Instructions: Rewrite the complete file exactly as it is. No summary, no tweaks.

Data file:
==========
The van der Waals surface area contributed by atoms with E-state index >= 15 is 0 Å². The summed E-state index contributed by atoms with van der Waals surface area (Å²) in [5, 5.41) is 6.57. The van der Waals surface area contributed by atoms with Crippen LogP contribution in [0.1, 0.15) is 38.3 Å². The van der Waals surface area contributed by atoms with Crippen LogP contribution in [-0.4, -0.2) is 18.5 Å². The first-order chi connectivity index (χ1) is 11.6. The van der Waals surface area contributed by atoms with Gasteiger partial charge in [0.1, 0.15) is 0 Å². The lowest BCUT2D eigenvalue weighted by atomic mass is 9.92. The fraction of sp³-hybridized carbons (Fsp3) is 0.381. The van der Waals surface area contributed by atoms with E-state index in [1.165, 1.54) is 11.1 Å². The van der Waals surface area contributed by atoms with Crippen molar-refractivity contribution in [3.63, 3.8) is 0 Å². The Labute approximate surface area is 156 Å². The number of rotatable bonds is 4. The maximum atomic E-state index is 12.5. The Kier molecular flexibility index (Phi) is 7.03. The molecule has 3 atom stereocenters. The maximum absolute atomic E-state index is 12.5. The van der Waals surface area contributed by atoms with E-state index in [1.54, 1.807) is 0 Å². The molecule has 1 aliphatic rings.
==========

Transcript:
The van der Waals surface area contributed by atoms with E-state index >= 15 is 0 Å². The summed E-state index contributed by atoms with van der Waals surface area (Å²) in [5, 5.41) is 6.57. The van der Waals surface area contributed by atoms with Crippen LogP contribution in [0.1, 0.15) is 38.3 Å². The van der Waals surface area contributed by atoms with Crippen LogP contribution in [-0.4, -0.2) is 18.5 Å². The first-order chi connectivity index (χ1) is 11.6. The van der Waals surface area contributed by atoms with Gasteiger partial charge in [0.1, 0.15) is 0 Å². The lowest BCUT2D eigenvalue weighted by atomic mass is 9.92. The fraction of sp³-hybridized carbons (Fsp3) is 0.381. The van der Waals surface area contributed by atoms with E-state index in [1.165, 1.54) is 11.1 Å². The van der Waals surface area contributed by atoms with Crippen molar-refractivity contribution in [3.63, 3.8) is 0 Å². The Labute approximate surface area is 156 Å². The number of rotatable bonds is 4. The maximum atomic E-state index is 12.5. The Kier molecular flexibility index (Phi) is 7.03. The molecule has 3 atom stereocenters. The maximum absolute atomic E-state index is 12.5. The van der Waals surface area contributed by atoms with E-state index in [1.54, 1.807) is 0 Å². The molecule has 1 aliphatic rings.